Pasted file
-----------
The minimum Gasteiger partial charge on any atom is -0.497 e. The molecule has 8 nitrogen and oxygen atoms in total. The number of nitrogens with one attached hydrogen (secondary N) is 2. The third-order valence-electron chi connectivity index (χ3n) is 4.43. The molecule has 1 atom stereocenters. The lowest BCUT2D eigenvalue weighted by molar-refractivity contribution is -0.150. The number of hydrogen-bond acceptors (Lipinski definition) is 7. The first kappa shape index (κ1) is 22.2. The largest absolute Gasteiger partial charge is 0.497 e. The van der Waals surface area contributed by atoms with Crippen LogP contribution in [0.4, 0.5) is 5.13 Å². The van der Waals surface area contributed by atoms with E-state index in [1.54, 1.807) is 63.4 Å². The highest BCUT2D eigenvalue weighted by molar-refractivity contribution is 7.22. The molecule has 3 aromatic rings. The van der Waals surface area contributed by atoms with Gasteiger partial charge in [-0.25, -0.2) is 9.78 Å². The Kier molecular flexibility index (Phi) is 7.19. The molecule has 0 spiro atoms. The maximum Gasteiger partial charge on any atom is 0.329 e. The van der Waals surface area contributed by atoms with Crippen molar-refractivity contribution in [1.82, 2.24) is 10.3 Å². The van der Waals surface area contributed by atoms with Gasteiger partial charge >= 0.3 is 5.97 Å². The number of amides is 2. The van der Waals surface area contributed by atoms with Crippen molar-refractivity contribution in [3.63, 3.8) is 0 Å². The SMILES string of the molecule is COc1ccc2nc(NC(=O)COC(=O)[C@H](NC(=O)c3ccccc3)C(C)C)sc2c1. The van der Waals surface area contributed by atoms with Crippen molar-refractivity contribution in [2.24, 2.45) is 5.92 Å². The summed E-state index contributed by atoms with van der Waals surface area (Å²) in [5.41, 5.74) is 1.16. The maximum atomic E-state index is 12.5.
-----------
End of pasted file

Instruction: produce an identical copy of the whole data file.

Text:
The minimum Gasteiger partial charge on any atom is -0.497 e. The molecule has 8 nitrogen and oxygen atoms in total. The number of nitrogens with one attached hydrogen (secondary N) is 2. The third-order valence-electron chi connectivity index (χ3n) is 4.43. The molecule has 1 atom stereocenters. The lowest BCUT2D eigenvalue weighted by molar-refractivity contribution is -0.150. The number of hydrogen-bond acceptors (Lipinski definition) is 7. The first kappa shape index (κ1) is 22.2. The largest absolute Gasteiger partial charge is 0.497 e. The van der Waals surface area contributed by atoms with Crippen LogP contribution in [0.4, 0.5) is 5.13 Å². The van der Waals surface area contributed by atoms with E-state index in [1.54, 1.807) is 63.4 Å². The highest BCUT2D eigenvalue weighted by molar-refractivity contribution is 7.22. The molecule has 3 aromatic rings. The van der Waals surface area contributed by atoms with Gasteiger partial charge in [-0.25, -0.2) is 9.78 Å². The Kier molecular flexibility index (Phi) is 7.19. The molecule has 0 spiro atoms. The maximum Gasteiger partial charge on any atom is 0.329 e. The van der Waals surface area contributed by atoms with Crippen molar-refractivity contribution in [1.82, 2.24) is 10.3 Å². The van der Waals surface area contributed by atoms with Gasteiger partial charge >= 0.3 is 5.97 Å². The number of amides is 2. The van der Waals surface area contributed by atoms with Crippen molar-refractivity contribution in [3.63, 3.8) is 0 Å². The SMILES string of the molecule is COc1ccc2nc(NC(=O)COC(=O)[C@H](NC(=O)c3ccccc3)C(C)C)sc2c1. The van der Waals surface area contributed by atoms with Crippen molar-refractivity contribution in [2.24, 2.45) is 5.92 Å². The summed E-state index contributed by atoms with van der Waals surface area (Å²) in [5.41, 5.74) is 1.16. The maximum atomic E-state index is 12.5.